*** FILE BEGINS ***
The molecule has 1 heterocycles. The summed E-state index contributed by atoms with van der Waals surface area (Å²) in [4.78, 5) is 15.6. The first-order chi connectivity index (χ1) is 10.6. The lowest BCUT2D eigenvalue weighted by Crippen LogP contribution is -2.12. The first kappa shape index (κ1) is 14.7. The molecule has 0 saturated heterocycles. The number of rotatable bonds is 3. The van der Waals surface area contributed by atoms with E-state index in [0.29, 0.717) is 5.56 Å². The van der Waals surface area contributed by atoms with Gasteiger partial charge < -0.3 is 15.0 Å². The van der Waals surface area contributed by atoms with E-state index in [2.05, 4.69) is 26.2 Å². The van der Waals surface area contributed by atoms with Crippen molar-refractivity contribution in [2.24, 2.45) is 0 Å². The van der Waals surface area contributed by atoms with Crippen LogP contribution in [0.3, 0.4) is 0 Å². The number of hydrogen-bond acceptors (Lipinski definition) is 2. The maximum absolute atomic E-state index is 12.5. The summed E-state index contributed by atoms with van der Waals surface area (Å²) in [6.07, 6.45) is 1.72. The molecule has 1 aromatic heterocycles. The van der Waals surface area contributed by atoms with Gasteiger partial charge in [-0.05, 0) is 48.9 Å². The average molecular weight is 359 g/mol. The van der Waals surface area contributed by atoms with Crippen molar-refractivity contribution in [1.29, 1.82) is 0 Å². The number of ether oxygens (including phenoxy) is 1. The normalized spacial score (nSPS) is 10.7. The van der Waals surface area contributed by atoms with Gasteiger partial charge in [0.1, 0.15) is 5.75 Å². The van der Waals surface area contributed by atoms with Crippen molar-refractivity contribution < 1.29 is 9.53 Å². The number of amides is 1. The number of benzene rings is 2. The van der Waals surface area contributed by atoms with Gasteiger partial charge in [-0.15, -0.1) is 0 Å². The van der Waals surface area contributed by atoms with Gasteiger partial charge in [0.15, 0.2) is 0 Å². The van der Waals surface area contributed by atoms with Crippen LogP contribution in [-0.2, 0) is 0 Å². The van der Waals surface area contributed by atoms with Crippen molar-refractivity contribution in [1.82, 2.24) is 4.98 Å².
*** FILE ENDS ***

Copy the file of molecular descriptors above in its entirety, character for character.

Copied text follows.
The molecule has 1 heterocycles. The summed E-state index contributed by atoms with van der Waals surface area (Å²) in [4.78, 5) is 15.6. The first-order chi connectivity index (χ1) is 10.6. The lowest BCUT2D eigenvalue weighted by Crippen LogP contribution is -2.12. The first kappa shape index (κ1) is 14.7. The molecule has 0 saturated heterocycles. The number of rotatable bonds is 3. The van der Waals surface area contributed by atoms with E-state index in [0.29, 0.717) is 5.56 Å². The van der Waals surface area contributed by atoms with Gasteiger partial charge < -0.3 is 15.0 Å². The van der Waals surface area contributed by atoms with E-state index in [2.05, 4.69) is 26.2 Å². The van der Waals surface area contributed by atoms with Crippen molar-refractivity contribution in [2.24, 2.45) is 0 Å². The van der Waals surface area contributed by atoms with Crippen LogP contribution in [0.3, 0.4) is 0 Å². The number of hydrogen-bond acceptors (Lipinski definition) is 2. The maximum absolute atomic E-state index is 12.5. The summed E-state index contributed by atoms with van der Waals surface area (Å²) in [6.07, 6.45) is 1.72. The molecule has 1 aromatic heterocycles. The van der Waals surface area contributed by atoms with Gasteiger partial charge in [-0.05, 0) is 48.9 Å². The average molecular weight is 359 g/mol. The van der Waals surface area contributed by atoms with Crippen molar-refractivity contribution in [1.29, 1.82) is 0 Å². The number of ether oxygens (including phenoxy) is 1. The normalized spacial score (nSPS) is 10.7. The van der Waals surface area contributed by atoms with Gasteiger partial charge in [0.1, 0.15) is 5.75 Å². The van der Waals surface area contributed by atoms with Crippen molar-refractivity contribution < 1.29 is 9.53 Å². The number of amides is 1. The number of benzene rings is 2. The van der Waals surface area contributed by atoms with Gasteiger partial charge in [-0.15, -0.1) is 0 Å². The van der Waals surface area contributed by atoms with Gasteiger partial charge in [0.15, 0.2) is 0 Å². The van der Waals surface area contributed by atoms with Crippen LogP contribution in [-0.2, 0) is 0 Å². The van der Waals surface area contributed by atoms with Crippen molar-refractivity contribution in [1.82, 2.24) is 4.98 Å².